Monday, March 3, 2008

It's Not The Potatoes

This week at the Diner, the staff, in honor of St. Patrick's Day March 17, is setting the mood with a series of posts about leprechauns, Celtic mythology, faerie rings, Ireland and incorporating cultural histories into your paranormal romance writing, if anyone is feeling so inspired. As usual, it should be interesting to see how the staffers make this topic their own.

For my part, I’m going to springboard with the fact I'm about to return a contract to Samhain for LIAM'S GOLD, a novella about leprechauns. It's set in the same general world as my July 2008 novel, SURVIVAL OF THE FAIREST, and features a leprechaun hero who's been on a sojourn in humanspace as the final segment of the testing process for leprechauns who want to be part of their government. Both the fairies in SOTF and leprechauns in LIAM'S GOLD live primarily in their own Realm but visit humanspace in order to be tested. The fairies' tests last two weeks and the purpose is for fairies to learn to get by without magic. The leprechauns' tests last a minimum of three years and the purpose is for leprechauns to prove they can outsmart the individuals who prey on them both in humanspace and the Realm.

So why did I choose to populate my story with leprechauns? Is it some instinctive love for all things Celtic? Is it my Irish ancestry? My affection for potato products? Nope, nothing so deep. I wanted my premise to involve a paranormal being I hadn't encountered much in the romance genre but one that would be easily recognizeable, which ruled out lesser known fairies such as the nuckalavee, amadán or firbolg.

Once I established the paranormal "element", I researched it online and in books. I kept a list of common leprechaun characteristics readers would be familiar with as well as interesting ones they might not be familiar with. Then I decided how I'd incorporate them, or explain them away, in my story.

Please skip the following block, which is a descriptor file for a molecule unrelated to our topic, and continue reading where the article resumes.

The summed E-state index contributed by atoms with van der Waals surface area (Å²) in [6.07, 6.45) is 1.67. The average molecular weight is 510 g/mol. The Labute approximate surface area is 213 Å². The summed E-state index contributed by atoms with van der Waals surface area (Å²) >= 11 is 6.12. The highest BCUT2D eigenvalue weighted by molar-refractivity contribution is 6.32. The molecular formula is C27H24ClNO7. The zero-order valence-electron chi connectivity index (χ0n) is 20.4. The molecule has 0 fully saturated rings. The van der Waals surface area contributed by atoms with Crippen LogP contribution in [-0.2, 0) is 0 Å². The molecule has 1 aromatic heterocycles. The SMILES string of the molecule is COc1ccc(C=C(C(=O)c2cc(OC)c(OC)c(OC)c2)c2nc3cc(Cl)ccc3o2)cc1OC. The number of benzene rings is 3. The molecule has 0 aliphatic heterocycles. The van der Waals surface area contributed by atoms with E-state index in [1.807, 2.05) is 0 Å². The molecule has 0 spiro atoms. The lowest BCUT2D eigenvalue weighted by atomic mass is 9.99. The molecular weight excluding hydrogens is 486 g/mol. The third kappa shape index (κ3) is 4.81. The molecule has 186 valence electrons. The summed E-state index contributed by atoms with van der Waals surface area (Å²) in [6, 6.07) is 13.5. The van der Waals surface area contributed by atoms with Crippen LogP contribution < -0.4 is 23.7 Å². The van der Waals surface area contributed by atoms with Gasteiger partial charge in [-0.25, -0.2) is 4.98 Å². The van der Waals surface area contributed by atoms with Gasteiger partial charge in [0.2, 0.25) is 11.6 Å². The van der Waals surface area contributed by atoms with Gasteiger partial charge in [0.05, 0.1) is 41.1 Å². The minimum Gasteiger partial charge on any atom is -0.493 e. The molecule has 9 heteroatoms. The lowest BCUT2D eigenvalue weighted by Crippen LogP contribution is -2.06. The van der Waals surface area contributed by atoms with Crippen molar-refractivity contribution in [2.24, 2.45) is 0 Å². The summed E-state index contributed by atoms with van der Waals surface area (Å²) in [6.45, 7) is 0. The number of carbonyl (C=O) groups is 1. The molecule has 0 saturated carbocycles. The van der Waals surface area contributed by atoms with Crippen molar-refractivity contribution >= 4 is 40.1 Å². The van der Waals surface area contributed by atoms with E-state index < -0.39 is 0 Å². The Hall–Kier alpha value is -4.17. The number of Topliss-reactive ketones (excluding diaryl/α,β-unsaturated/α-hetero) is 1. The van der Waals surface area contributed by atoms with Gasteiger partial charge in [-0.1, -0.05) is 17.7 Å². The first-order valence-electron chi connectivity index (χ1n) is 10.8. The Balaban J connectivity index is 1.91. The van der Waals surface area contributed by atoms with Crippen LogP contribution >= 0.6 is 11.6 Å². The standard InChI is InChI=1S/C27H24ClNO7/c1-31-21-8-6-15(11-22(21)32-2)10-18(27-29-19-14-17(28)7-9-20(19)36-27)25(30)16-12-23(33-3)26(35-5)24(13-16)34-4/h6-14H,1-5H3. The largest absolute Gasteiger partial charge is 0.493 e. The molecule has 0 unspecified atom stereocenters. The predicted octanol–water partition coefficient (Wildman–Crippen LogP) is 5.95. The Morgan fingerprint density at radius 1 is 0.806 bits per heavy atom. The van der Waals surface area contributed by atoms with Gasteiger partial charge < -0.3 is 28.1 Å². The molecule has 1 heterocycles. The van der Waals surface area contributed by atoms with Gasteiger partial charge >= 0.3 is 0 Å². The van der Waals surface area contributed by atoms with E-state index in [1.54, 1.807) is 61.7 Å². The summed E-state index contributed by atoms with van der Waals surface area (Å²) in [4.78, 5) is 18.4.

When working with widespread mythological tropes, such as vampires, werewolves or other "mainstream" paranormal creatures, you aren't in any way compelled to stick to existing canon (except your own, if it applies), but you do have to take into account reader expectation. If your vampires aren't harmed by the sun, for example, this has to be accounted for somewhere in your story. Otherwise readers might feel your research or worldbuilding are missing a certain something. And if your leprechauns aren't knee-high tricksters with a fondness for pots of gold and rainbows, you have to take that into account as well.

Mine aren't. Dunno about you, but I didn't think knee-high tricksters would make very appealing love interests for the human everywoman who is the typical heroine of the paranormal romance. Trickster qualities, yes; knee-high stature and kitschy green outfits, no. In fact, the similarities between my leprechauns and leprechauns of legend are few, but I hope they're fully developed in their own right and readers will enjoy my unique take on leprechaun mythology.

Jody W.
A SPELL FOR SUSANNAH--Available now from Samhain Publishing
http://www.jodywallace.com/ * http://meankittybox.blogspot.com/

PS. I would like to go on record as stating that the existence of this novella and the choice of biweekly blog topic are unrelated, cross my heart. Also, I promise not to overtly pimp again for a long time. Top of the mornin' to ya, and don't forget to sample our Irish Apple pie! It's the special this biweek.

4 comments:

  1. Well Jodi, I love a good leprechaun hero. Mind you, it's a tough sell since people automatically think caricature-type guy. But, with talent and imagination you can take someone clever and mischievous and turn him into a hunky hero that the ladies will love.

    Talia

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  2. Nice post Jodi, great way to start the Irish festival!
    debralee

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  3. Kudos Jody,
    A story about leprechauns sounds fun.

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  4. How about a Were-Potato! Multi-eyed and bristling with tuberous growths waiting to sink into the grounds around your morning? Horrible creatures - you chop 'em up and they grow back many-fold. They wither and turn black when coldness comes. Irish APPLE pie? How about Pomme De Terre Pie???
    (Please excuse the mis-spelling - my last jaunt to Paris was in the back of a hover craft...)

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